How to define the function
The traiter() function in a form XXX (which is output in a template using the
#FORMULAIRE_XXX tag) is defined either in the
formulaires/xxx.php file or in the
formulaires/xxx/traiter.php file. The
formulaires/ folder may be within the folder of a plugin or in the generic squelettes folder.
This function must be named
function formulaires_xxx_traiter_dist(). The _dist allows developers to redefine the function to change its behaviour, by creating an overloaded function named
The function’s arguments
Just like the charger() and verifier() functions, the traiter() function automatically receives the value of each argument passed to the #FORMULAIRE_XX tag in the same order as they were originally passed to the tag itself. For example, given
function, $arg1 will take the value of #ID_ARTICLE, and $arg2 will take that of #ID_RUBRIQUE.
What the function has to do
The traiter() function performs all the processing necessary after submission of the form that the site visitor has filled out, and after the verifications that have been performed by the verifier() function.
The important point to note here is that the traiter() function will always be called just after the verifier() function and only if that previous function has returned an empty array, thereby indicating that there weren’t any errors.
Once the actions have been performed (e.g. saving the data, writing to a file, sending an email ...), the traiter() function must return an array of the values describing the results of the actions.
This array returned by traiter() must include at least one of the two values
message_erreur to indicate the corresponding success or failure of the processing.
If everything went ok, indicating as such in a message allows the user to be reassured that the action(s) have been performed. It is always good form to return this kind of message, even if everything went well!
Despite the verification checks performed by the verifier() function, the processing might fail for other reasons that can not be detected in advance. In such cases, the traiter() function indicates the cause of the error in message_erreur, and the user will be informed about the problem that occurred.
By default, once the form has been filled out and processed successfully, the form will not be offered again to the user, but only the success or error message will be displayed.
By returning a value of
true in this field, the user will be again offered to enter a new set of data into the form.
If the processing has inserted or modified one (or more) data records in the database, it is a good idea to return the corresponding primary keys for those records, which generally all start with
In this way, a plugin which wishes to intervene following the default processing will know on which object(s) the operation applied to and take suitable follow-up actions.
Simply entering a URL in this field to redirect the site visitor to another page after data entry.
Attention: it is important that the traiter() function does not execute the redirection itself, since that will prevent any intervention of a plugin that wishes to perform tasks after the traiter() function.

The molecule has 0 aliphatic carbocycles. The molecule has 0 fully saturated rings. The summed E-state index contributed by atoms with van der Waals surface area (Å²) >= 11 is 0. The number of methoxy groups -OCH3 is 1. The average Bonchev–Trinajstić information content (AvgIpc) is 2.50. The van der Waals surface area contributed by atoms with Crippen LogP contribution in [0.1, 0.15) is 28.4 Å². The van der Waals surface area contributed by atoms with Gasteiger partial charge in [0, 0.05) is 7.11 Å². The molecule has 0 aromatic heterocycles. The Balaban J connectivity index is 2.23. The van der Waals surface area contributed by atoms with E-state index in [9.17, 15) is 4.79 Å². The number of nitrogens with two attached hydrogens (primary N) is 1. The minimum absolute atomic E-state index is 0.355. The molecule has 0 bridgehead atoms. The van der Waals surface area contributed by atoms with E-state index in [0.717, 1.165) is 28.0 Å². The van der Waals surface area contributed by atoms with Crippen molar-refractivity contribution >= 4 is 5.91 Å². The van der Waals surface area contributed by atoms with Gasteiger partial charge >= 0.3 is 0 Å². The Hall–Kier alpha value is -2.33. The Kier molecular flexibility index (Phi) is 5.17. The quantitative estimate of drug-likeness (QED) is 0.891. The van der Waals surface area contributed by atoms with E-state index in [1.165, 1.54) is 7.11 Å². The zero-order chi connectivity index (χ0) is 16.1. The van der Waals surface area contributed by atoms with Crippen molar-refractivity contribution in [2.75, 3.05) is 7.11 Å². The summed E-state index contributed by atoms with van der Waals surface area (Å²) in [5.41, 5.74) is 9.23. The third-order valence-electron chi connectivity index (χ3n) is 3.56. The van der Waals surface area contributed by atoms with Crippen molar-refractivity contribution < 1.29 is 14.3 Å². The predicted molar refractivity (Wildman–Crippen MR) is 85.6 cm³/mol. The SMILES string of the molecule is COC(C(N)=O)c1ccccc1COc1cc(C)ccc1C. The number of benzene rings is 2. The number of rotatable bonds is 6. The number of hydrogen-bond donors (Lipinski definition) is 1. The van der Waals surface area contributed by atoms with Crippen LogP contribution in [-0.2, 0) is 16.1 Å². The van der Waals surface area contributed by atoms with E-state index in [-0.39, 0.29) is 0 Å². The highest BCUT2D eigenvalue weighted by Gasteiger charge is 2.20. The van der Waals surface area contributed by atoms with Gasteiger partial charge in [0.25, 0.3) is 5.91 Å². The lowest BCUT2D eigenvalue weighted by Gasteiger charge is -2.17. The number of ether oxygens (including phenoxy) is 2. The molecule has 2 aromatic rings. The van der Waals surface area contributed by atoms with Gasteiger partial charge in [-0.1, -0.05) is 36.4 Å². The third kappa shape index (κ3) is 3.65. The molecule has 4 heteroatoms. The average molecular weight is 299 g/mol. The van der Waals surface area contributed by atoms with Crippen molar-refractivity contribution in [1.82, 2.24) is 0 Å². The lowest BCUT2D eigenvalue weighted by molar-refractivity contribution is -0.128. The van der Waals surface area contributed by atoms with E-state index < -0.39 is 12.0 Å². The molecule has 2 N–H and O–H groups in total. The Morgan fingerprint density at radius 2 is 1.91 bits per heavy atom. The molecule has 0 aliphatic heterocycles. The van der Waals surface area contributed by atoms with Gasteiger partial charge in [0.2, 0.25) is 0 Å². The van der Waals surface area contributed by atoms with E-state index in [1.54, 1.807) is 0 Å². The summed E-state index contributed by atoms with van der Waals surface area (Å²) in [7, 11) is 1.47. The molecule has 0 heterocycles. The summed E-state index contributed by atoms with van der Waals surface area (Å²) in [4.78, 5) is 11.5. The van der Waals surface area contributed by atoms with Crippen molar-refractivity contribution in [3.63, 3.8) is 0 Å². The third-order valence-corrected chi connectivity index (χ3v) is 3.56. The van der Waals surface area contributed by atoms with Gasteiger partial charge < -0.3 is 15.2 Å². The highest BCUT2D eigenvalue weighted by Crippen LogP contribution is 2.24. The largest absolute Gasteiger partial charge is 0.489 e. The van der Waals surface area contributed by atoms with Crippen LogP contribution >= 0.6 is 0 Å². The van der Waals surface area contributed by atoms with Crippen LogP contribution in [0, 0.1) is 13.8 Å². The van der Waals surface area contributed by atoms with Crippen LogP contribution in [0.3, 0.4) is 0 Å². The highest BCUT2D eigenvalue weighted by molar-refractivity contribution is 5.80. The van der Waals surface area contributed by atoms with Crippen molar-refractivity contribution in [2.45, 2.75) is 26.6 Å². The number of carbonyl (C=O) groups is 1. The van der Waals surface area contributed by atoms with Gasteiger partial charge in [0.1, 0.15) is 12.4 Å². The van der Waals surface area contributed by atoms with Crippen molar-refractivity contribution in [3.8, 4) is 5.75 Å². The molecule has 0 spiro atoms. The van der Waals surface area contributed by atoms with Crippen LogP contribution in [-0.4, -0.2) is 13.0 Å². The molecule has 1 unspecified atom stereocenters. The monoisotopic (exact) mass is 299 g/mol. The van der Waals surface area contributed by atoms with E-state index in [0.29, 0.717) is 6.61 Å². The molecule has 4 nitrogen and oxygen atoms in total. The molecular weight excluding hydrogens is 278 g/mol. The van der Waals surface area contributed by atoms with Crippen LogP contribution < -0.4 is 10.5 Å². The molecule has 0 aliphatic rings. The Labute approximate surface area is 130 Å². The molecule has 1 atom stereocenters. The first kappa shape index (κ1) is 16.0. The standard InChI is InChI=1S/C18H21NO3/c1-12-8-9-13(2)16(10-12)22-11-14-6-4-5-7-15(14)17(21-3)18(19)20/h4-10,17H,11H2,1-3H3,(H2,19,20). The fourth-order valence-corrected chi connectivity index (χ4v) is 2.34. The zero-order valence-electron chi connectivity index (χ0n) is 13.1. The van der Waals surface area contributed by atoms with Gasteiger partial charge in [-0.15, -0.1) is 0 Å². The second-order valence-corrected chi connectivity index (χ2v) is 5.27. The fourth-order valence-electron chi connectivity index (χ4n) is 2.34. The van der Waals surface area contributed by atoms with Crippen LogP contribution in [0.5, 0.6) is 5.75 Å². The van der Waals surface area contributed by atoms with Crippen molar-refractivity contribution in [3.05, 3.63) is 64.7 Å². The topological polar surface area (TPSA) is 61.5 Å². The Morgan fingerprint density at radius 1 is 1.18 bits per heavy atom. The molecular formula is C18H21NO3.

An example of the traiter() function
Let’s look at an example
In this example, the function
- retrieves the data entered;
- adds an author into SPIP’s standard authors table;
- saves the surname, first name and email address for that author;
- provides the id_auteur added in the results, as well as the success message.
If the author could not be added, an error message is returned instead.
Forms can easily be ajax-enabled by including them in an ajax class. The charger(), verifier() and traiter() functions don’t recognise anything particular about such form classes and simply don’t see any difference.
Nonetheless, it is sometimes necessary that the traiter() function not be called in ajax mode. For example, perhaps it will make massive changes to the database, and it would then be preferable to redisplay the entire page after the data entry, and not just the part that includes the form itself (which is what ajax forms generally do).
In such cases, the traiter() function should start by calling the
If the form has not been submitted in ajax mode, then this function won’t do anything anyway, and the rest of the traiter() function will be executed as per normal.
It is therefore essential that the traiter() function start by making this call to
refuser_traiter_formulaire_ajax(), and to not perform any operation at all prior to calling that function, since otherwise such tasks will be executed twice.
Just like the charger() and verifier() function, the traiter() function of an existing form can be customised in two ways:
As indicated above, it is possible to redefine the default traiter() function by defining a new function formulaires_xxx_traiter() function which will be called instead of the default one, whose name contains the _dist suffix.
This overloaded function can be defined in the formulaires/xxx/traiter.php file, or in an options.php file that is defined as soon as SPIP needs to use it.
The formulaire_traiter pipeline allows modification of the results of the default traiter() function of any CVT form.
This is the method which should normally be used in a plugin.
The pipeline is passed as its argument an array in this format:
By writing the pipeline in the form
then you will find that $flux will contain the following entries:
||name of the form (xxx in the example above)|
||the arguments of the charger() function in the same order that they were passed to the #FORMULAIRE_XXX tag|
||the $res array returned by the default traiter() function|
All forms use the same pipeline. As such, the function needs to check the value of $flux[’args’][’form’] in order to only modify data from that particular form.